Kip Meek has been directing Government plans to reallocate broadband spectrum in the UK over the last few months.
This culminated in the publication of a consultation document in October, ?which adopts Meek’s proposals on the division, auction and liberalisation of spectrum in the UK.
The journey has not been smooth, with the UK’s five mobile operators having to be dragged to the negotiation table this summer by Lord Mandelson. But just as talks were starting to make headway, up popped another obstacle: the proposed Orange/T-Mobile merger.
The consultation document, based on Meek’s report in May, was hastily revised to cover the possibility of the merger and finally published last month.
Now Meek is looking forward to some plain sailing, and says he is confident that all five operators are fully on board.
‘I think the mobile industry has done a really good job in terms of finding a way through to a new solution. Historically, positions were entrenched but the five operators have all moved in different directions and they have all compromised,’ he says.
There could still be some hard negotiations ahead, but Meek is not expecting significant problems. He says: ‘I have not asked operators to sign in blood every component of what I proposed, but in general they are happy to go forward on the basis of the report.’
However, the Orange/T-Mobile merger continues to muddy the water since the combined spectrum allocation of the two operators would take their holding above the acceptable limit.
Meek explains: ‘The implication is that some of the rules will need to be modified.’ However, he is confident this poses no serious problem. ‘These things can be accommodated alongside the merger while still meeting our key objectives,’ he insists.
Nonetheless, the merger has added a new dimension to the negotiations. ?Meek says: ‘In a sense, there is a new round of negotiations and discussions taking place between the mobile operators and the competition authorities. We have reached a broad agreement among the networks that the arrangements are fine, but the competition authorities will have another look at this and may seek additional remedies.’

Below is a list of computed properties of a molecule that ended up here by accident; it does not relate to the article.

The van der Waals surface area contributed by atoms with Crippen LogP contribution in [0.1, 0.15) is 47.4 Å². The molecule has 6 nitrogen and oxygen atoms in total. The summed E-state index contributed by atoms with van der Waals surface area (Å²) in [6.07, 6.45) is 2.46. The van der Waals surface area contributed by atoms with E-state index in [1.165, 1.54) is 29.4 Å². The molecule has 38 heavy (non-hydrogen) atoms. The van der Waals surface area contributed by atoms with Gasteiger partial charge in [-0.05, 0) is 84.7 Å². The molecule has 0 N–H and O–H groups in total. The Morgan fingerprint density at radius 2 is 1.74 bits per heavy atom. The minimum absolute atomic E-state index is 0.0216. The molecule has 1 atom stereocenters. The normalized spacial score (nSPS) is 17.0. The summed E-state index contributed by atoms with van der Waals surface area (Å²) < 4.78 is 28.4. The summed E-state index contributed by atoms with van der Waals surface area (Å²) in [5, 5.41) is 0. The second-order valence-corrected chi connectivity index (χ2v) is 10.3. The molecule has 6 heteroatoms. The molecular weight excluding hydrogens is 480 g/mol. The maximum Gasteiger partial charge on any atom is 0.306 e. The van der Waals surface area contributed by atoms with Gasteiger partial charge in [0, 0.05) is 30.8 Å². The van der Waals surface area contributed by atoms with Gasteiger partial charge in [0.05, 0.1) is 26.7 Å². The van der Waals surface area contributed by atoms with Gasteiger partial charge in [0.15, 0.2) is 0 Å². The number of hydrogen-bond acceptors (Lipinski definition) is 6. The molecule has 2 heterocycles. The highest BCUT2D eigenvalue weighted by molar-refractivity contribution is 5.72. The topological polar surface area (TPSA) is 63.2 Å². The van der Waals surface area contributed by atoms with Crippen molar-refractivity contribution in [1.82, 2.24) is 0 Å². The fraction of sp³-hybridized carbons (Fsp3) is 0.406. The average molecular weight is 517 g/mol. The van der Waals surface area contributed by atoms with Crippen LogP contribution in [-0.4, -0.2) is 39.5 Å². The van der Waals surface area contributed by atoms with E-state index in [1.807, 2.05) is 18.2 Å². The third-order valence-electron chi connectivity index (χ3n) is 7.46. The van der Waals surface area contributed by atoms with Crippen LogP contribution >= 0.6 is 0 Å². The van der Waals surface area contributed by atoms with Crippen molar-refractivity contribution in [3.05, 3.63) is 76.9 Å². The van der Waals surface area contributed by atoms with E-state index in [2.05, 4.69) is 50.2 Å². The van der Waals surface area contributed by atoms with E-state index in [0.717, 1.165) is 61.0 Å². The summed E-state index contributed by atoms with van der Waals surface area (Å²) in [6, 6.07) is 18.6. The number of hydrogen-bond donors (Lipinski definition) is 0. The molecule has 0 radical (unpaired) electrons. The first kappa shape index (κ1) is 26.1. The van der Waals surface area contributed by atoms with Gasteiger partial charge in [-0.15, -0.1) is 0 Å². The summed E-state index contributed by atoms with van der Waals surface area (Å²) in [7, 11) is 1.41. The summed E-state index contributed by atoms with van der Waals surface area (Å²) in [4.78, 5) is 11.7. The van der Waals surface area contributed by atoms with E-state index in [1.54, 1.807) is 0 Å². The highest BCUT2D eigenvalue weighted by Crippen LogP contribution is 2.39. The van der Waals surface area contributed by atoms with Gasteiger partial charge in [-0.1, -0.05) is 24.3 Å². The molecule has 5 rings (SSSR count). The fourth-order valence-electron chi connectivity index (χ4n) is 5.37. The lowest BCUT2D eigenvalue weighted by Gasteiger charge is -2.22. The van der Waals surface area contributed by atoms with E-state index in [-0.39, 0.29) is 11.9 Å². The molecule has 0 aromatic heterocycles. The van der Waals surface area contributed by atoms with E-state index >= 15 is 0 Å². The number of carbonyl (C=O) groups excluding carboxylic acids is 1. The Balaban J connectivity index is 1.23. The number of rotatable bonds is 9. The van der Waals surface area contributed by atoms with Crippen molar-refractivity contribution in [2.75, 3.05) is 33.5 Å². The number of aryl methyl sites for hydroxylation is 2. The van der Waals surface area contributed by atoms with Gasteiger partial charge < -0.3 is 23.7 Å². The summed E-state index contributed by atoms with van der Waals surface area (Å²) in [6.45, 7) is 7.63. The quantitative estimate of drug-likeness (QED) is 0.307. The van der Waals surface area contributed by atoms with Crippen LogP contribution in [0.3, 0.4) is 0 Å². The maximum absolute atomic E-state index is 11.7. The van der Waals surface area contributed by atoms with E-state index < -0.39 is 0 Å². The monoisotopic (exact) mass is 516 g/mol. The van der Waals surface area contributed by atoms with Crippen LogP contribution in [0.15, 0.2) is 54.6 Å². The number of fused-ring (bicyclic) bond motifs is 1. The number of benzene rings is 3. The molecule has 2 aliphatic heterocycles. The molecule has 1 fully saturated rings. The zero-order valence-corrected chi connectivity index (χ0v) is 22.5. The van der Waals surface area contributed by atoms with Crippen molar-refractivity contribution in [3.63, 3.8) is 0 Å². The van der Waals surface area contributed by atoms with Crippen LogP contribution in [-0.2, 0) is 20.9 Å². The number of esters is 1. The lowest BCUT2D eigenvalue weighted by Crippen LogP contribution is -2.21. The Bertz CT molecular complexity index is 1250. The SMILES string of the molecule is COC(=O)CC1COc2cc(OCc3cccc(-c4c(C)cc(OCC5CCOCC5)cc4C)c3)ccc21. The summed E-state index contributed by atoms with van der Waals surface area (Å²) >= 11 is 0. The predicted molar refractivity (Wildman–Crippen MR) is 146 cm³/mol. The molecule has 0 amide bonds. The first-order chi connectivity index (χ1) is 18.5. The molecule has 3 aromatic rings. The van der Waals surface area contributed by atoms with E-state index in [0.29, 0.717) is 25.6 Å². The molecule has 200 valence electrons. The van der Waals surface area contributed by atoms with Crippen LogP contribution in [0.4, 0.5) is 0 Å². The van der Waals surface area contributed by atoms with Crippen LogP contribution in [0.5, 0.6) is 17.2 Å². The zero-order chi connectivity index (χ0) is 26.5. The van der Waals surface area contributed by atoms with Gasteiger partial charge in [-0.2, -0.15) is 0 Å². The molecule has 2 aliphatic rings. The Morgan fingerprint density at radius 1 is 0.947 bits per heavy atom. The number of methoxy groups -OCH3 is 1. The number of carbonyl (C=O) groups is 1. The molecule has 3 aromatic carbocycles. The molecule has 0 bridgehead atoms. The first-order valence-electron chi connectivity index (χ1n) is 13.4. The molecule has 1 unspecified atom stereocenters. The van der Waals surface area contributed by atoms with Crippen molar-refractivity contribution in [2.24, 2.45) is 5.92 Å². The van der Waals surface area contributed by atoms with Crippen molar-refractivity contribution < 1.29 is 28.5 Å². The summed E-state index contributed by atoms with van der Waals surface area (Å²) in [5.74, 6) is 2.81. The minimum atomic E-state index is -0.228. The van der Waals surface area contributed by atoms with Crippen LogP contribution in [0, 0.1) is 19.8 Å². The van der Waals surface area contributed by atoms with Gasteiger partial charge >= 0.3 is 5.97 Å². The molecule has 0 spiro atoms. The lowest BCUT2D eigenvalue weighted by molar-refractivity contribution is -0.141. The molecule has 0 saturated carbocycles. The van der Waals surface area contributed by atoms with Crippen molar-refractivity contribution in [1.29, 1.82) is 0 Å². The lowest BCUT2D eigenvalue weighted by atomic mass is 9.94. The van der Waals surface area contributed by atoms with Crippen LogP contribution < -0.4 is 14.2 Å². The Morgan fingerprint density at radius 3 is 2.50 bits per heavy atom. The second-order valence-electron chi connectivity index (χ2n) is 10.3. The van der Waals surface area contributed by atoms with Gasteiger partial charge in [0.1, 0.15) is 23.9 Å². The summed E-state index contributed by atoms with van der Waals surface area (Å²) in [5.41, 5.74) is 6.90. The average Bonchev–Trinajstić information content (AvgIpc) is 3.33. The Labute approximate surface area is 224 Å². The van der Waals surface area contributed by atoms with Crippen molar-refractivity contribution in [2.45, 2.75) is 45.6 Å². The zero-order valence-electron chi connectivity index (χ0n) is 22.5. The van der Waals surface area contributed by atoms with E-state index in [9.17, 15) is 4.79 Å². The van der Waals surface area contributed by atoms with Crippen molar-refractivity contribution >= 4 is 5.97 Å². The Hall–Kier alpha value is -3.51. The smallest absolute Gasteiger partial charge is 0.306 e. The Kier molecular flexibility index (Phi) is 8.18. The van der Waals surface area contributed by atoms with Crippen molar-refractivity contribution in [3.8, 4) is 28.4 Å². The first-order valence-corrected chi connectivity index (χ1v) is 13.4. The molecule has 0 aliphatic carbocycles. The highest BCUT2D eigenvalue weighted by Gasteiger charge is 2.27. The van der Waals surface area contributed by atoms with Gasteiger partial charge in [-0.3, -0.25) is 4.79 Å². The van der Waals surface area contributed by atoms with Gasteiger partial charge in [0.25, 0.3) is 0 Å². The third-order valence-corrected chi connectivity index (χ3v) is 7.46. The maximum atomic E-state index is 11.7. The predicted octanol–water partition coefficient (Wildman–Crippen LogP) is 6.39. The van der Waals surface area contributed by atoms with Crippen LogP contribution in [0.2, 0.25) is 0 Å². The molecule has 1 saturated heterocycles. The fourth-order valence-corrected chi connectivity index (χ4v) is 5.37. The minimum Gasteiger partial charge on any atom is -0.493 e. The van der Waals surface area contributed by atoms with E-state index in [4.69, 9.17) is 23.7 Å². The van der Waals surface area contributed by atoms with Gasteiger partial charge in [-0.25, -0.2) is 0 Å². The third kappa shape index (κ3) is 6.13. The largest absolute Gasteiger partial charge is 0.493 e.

Meek declines to comment on what those additional remedies might be, explaining that he does not want to influence the discretion of the competition authorities.
Meek was brought on board to pilot the process through challenging times.
‘The property rights associated with spectrum, particularly 900MHz and 1800MHz were not entirely clear and, therefore, the reallocation of those became a very contentious issue. It was quite difficult for Ofcom to find a way through that. So in a sense, my proposals are a way of navigating through that process.’
Meek is keen to point out that his proposals are temporary measures to take the industry through a transitional phase. ‘My aspiration was always to create a set of sensible arrangements, which won’t persist. They are just there to help get through this difficult period,’ he says, adding: ‘So all the proposed spectrum caps are temporary, they are not permanent. In due course, if people want to build up spectrum via trading, it will be permitted, subject to the competition authorities.’
Meek says this is an evolutionary process with three key aims – to allow a smooth transition to next generation mobile, to maintain competition and to deliver universal broadband in line with the Government’s Digital Britain plans.
He explains: ‘The whole point is we are moving from an environment where spectrum is basically allocated to one where it is liberalised and traded.’
So how will spectrum reallocation change the face of the industry? Meek predicts keen competition for spectrum rights not only from the existing operators, but also from contenders such as BT, Intel and Freedom Four. Other European Telcos could also join the fray, Meek speculates, in the wake of EU plans to harmonise broadband spectrum across Europe.
Asked what would be the impact of another merger, Meek says it is not on the route map. He says: ‘We produced a set of propositions based on four or five operators. We had not thought in terms of a three operator universe – perhaps we should have but we didn’t. Until now, the policy has been to encourage competition.’
On further reflection he adds: ‘We would have to go back to the drawing board obviously, and some thinking in my report would be a useful starting point.’
Meek’s journey may not be over quite yet.